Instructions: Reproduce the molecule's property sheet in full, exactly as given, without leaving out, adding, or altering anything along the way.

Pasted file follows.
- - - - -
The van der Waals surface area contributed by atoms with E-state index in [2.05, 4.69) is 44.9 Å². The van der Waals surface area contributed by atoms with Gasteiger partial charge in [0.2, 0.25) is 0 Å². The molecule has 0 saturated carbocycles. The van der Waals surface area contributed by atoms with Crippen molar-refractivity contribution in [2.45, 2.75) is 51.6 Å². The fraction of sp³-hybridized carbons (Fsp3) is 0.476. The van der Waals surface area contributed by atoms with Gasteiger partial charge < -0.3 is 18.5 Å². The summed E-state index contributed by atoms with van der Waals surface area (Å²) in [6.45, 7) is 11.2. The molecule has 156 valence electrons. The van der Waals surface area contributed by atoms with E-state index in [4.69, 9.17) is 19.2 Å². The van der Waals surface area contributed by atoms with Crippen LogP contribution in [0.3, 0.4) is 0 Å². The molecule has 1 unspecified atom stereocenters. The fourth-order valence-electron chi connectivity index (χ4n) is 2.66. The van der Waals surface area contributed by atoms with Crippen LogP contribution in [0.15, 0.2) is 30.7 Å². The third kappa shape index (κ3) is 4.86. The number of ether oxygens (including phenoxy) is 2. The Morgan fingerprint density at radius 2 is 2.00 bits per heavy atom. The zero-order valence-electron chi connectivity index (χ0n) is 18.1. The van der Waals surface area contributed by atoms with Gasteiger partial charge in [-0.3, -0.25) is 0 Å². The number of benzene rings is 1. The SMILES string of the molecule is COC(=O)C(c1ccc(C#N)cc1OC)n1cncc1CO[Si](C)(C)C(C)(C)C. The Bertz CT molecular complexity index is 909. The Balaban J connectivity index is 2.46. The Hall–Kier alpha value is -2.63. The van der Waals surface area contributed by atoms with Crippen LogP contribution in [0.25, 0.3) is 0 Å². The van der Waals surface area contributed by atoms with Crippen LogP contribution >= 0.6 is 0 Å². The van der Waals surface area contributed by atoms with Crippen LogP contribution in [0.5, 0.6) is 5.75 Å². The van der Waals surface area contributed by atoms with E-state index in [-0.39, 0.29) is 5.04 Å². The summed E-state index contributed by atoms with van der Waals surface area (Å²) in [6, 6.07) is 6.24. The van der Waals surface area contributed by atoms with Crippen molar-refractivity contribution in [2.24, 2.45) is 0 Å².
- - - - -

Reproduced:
The van der Waals surface area contributed by atoms with E-state index in [2.05, 4.69) is 44.9 Å². The van der Waals surface area contributed by atoms with Gasteiger partial charge in [0.2, 0.25) is 0 Å². The molecule has 0 saturated carbocycles. The van der Waals surface area contributed by atoms with Crippen molar-refractivity contribution in [2.45, 2.75) is 51.6 Å². The fraction of sp³-hybridized carbons (Fsp3) is 0.476. The van der Waals surface area contributed by atoms with Gasteiger partial charge < -0.3 is 18.5 Å². The summed E-state index contributed by atoms with van der Waals surface area (Å²) in [6.45, 7) is 11.2. The molecule has 156 valence electrons. The van der Waals surface area contributed by atoms with E-state index in [4.69, 9.17) is 19.2 Å². The van der Waals surface area contributed by atoms with Crippen LogP contribution in [0.3, 0.4) is 0 Å². The molecule has 1 unspecified atom stereocenters. The fourth-order valence-electron chi connectivity index (χ4n) is 2.66. The van der Waals surface area contributed by atoms with Crippen LogP contribution in [0.15, 0.2) is 30.7 Å². The third kappa shape index (κ3) is 4.86. The number of ether oxygens (including phenoxy) is 2. The Morgan fingerprint density at radius 2 is 2.00 bits per heavy atom. The zero-order valence-electron chi connectivity index (χ0n) is 18.1. The van der Waals surface area contributed by atoms with Gasteiger partial charge in [-0.3, -0.25) is 0 Å². The number of benzene rings is 1. The SMILES string of the molecule is COC(=O)C(c1ccc(C#N)cc1OC)n1cncc1CO[Si](C)(C)C(C)(C)C. The Bertz CT molecular complexity index is 909. The Balaban J connectivity index is 2.46. The Hall–Kier alpha value is -2.63. The van der Waals surface area contributed by atoms with Crippen LogP contribution in [0.25, 0.3) is 0 Å². The van der Waals surface area contributed by atoms with Crippen LogP contribution >= 0.6 is 0 Å². The van der Waals surface area contributed by atoms with Crippen LogP contribution in [0.5, 0.6) is 5.75 Å². The van der Waals surface area contributed by atoms with E-state index in [-0.39, 0.29) is 5.04 Å². The summed E-state index contributed by atoms with van der Waals surface area (Å²) in [6, 6.07) is 6.24. The van der Waals surface area contributed by atoms with Crippen molar-refractivity contribution in [2.24, 2.45) is 0 Å².